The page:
Mac OS X: Changing Your Short Name Without Breaking Time Machine

Today I got the urge to change my Mac OS X Leopard account short name (home directory) so that I would have less to type in Terminal. Here’s how I changed my short name without breaking my Time Machine backups.

A warning

This guide is meant to serve as a reference to those with systems administration experience, or those with an insatiable thirst for tinkering. There are a lot of things that could go horribly wrong, possibly even making your backups unusable. I make no claims that this method will work and I cannot provide any support.

I have not tested the final Ruby script provided below. It was originally two utility scripts that I wrote while working through things and I combined them for simplicity. Review the code, test, and then try at your own risk.

Prepare Time Machine

When you change your short name your username and possibly group will also change. In this event, Time Machine will start a new backup from scratch. This can be avoided by going through all of the Time Machine backups and performing the following actions:

  1. Change the name of the home directory to your new short name (username)
  2. Update the permissions to your new username and group

First, turn off Time Machine backups and make sure that a backup is not currently in progress. Next, disable ACLs on your Time Machine volume using the following command (making the appropriate substitution for <tm_volume>). Without this step, you will be denied access to the files, even as root.

Next, copy the Ruby script below to a file named change_username_tm.rb and then modify it to suit your changes.

When ready, execute the script in dry-run mode and review everything. When you’re satisfied, set dry_run to false and run as root.

Note: There were a lot of files in Library that would error out when trying to change permissions. Everything seems to work, so I guess I’ll find out for sure the next time I attempt a restore (may that day never come). Worst case scenario, I have to restore my files by hand which is what I’ve been doing for years on Windows.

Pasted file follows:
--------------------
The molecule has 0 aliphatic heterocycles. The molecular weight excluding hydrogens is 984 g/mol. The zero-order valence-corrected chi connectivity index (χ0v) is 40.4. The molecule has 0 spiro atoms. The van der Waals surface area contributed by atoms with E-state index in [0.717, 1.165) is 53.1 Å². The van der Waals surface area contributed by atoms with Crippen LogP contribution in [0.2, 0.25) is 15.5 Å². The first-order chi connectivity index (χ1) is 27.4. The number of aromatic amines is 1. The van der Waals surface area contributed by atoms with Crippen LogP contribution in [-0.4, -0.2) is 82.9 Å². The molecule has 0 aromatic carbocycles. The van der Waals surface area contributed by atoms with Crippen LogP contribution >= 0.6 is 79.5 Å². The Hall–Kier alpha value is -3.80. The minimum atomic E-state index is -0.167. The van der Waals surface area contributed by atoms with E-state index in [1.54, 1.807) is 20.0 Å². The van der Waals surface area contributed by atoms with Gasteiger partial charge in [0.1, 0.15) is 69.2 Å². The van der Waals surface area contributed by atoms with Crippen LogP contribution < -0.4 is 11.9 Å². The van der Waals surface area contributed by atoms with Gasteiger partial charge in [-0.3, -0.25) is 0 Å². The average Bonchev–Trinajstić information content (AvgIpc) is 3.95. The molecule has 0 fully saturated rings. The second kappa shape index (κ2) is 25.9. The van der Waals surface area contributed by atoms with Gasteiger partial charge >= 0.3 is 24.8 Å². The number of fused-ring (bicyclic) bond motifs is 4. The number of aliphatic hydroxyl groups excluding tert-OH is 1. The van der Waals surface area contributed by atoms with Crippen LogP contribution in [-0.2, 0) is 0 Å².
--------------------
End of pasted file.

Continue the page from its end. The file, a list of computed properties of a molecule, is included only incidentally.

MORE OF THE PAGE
Finally, re-enable ACLs on the TM volume using the following command.

  • Don’t enable backups yet!

Change your short name

Follow Apple’s new instructions on changing your user short name under Leopard:

Finish up

Say a little prayer and give Time Machine a try to make sure you can still see all of your backups. If everything seems to be working, go with the hail marry and try running a Time Machine Backup Now (hint: there is an option if you click on the Time Machine status button in your menu bar). If the backup works, then you may be home free and it’s safe to re-enable automatic backups.

Breath a sigh of relief and promise yourself to plan ahead the next time you reinstall Mac OS X.

Your experience

If you have had success following this or another method, let me know by posting a comment! But remember, I can’t provide any serious technical support 😉

8 comments… add one
  • Marco Jan 8, 2013

    For Lion users, you don’t need to disable ACLs.

    You can skip that and edit the script to include the Time Machine Safety Net (


    Replace “sudo” in the script with the line above and run it as a super user (su).

  • Jon Stacey Jun 29, 2010

    @Evan, Thanks for the tip. I find it annoying that this useful command is no longer available when it was just added in 10.4 according to the docs. Then again, it has a very niche use. Everyone who runs into this problem might want to consider filing a Mac OS X bug report. The number of duplicate reports influences how Apple prioritizes, so a certain threshold will have to be met to even get them to consider this issue.

    As an alternative, others might have luck with TinkerTool System Release 2. This would also make for an interesting reimplementation project to be added to MacPorts. But again, pretty small use case.

  • Evan May 23, 2010

    Thanks a lot man, great help. For those of you using OS X 10.6 who are having trouble using the fsaclctl command as I was, here’s an easy way to extract it from an old 10.5 install disc:
    In Snow Leopard, Apple removed fsaclctl in an effort to permanently enable ACL.

  • Stefan Nov 16, 2009

    Doesn’t time machine start from scratch because you change the home folder, not because you change your short name (which you can do wihtout changing the home folder)?
    I wonder, would it be possible to change the home folder to a directory which is a hardlink to your old home folder. Would that prevent time machine to start a new backup?

    • Jon Stacey Nov 18, 2009

      @Stefan, The short name should match the home directory name. You might be able to get away with a hard link, but personally I wouldn’t want to because it adds unnecessary clutter.

      • Stefan Nov 18, 2009

        You are right, and the only reason I would be temped to try the trick with the hard link is to leave the old home folder in place for time machine after a short name change. I just thought, maybe this would convince time machine that these are all actually the same files. But anyway, I forgot that you can’t create a hard link to a folder. Or can you?

  • Jon Stacey Oct 31, 2009

    @Matt, Great to hear!

    A note to all: Keep in mind that I have not fully tested this. I’ve been blessed with a reliable iMac thus far. However, while I haven’t tried a full restore as part of a reinstall I have restored individual directories and files without any issues.

  • Matt Oct 31, 2009

    Thanks a ton! I installed Snow Leopard (clean install) but forgot to use the same username as my Leopard install. I ran your script and now Time Machine is working beautifully again.

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